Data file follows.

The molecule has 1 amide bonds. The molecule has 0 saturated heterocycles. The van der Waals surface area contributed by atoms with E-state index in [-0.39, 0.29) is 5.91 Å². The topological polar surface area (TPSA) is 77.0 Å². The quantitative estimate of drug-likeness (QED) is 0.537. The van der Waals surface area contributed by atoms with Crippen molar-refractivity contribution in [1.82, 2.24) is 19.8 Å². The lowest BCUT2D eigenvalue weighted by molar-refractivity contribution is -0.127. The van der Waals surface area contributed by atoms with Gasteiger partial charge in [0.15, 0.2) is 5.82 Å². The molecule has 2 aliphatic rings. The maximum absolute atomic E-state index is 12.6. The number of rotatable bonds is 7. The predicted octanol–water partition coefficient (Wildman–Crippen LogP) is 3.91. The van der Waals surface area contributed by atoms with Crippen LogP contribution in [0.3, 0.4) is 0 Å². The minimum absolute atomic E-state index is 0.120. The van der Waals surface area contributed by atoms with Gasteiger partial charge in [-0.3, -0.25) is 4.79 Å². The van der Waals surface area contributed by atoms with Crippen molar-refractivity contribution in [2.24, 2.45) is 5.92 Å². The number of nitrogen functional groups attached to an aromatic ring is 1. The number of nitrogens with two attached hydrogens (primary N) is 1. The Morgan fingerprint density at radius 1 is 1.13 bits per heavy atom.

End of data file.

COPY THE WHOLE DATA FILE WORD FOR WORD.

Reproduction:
The molecule has 1 amide bonds. The molecule has 0 saturated heterocycles. The van der Waals surface area contributed by atoms with E-state index in [-0.39, 0.29) is 5.91 Å². The topological polar surface area (TPSA) is 77.0 Å². The quantitative estimate of drug-likeness (QED) is 0.537. The van der Waals surface area contributed by atoms with Crippen molar-refractivity contribution in [1.82, 2.24) is 19.8 Å². The lowest BCUT2D eigenvalue weighted by molar-refractivity contribution is -0.127. The van der Waals surface area contributed by atoms with Gasteiger partial charge in [0.15, 0.2) is 5.82 Å². The molecule has 2 aliphatic rings. The maximum absolute atomic E-state index is 12.6. The number of rotatable bonds is 7. The predicted octanol–water partition coefficient (Wildman–Crippen LogP) is 3.91. The van der Waals surface area contributed by atoms with Crippen LogP contribution in [0.3, 0.4) is 0 Å². The minimum absolute atomic E-state index is 0.120. The van der Waals surface area contributed by atoms with Gasteiger partial charge in [-0.3, -0.25) is 4.79 Å². The van der Waals surface area contributed by atoms with Crippen molar-refractivity contribution in [2.24, 2.45) is 5.92 Å². The number of nitrogen functional groups attached to an aromatic ring is 1. The number of nitrogens with two attached hydrogens (primary N) is 1. The Morgan fingerprint density at radius 1 is 1.13 bits per heavy atom.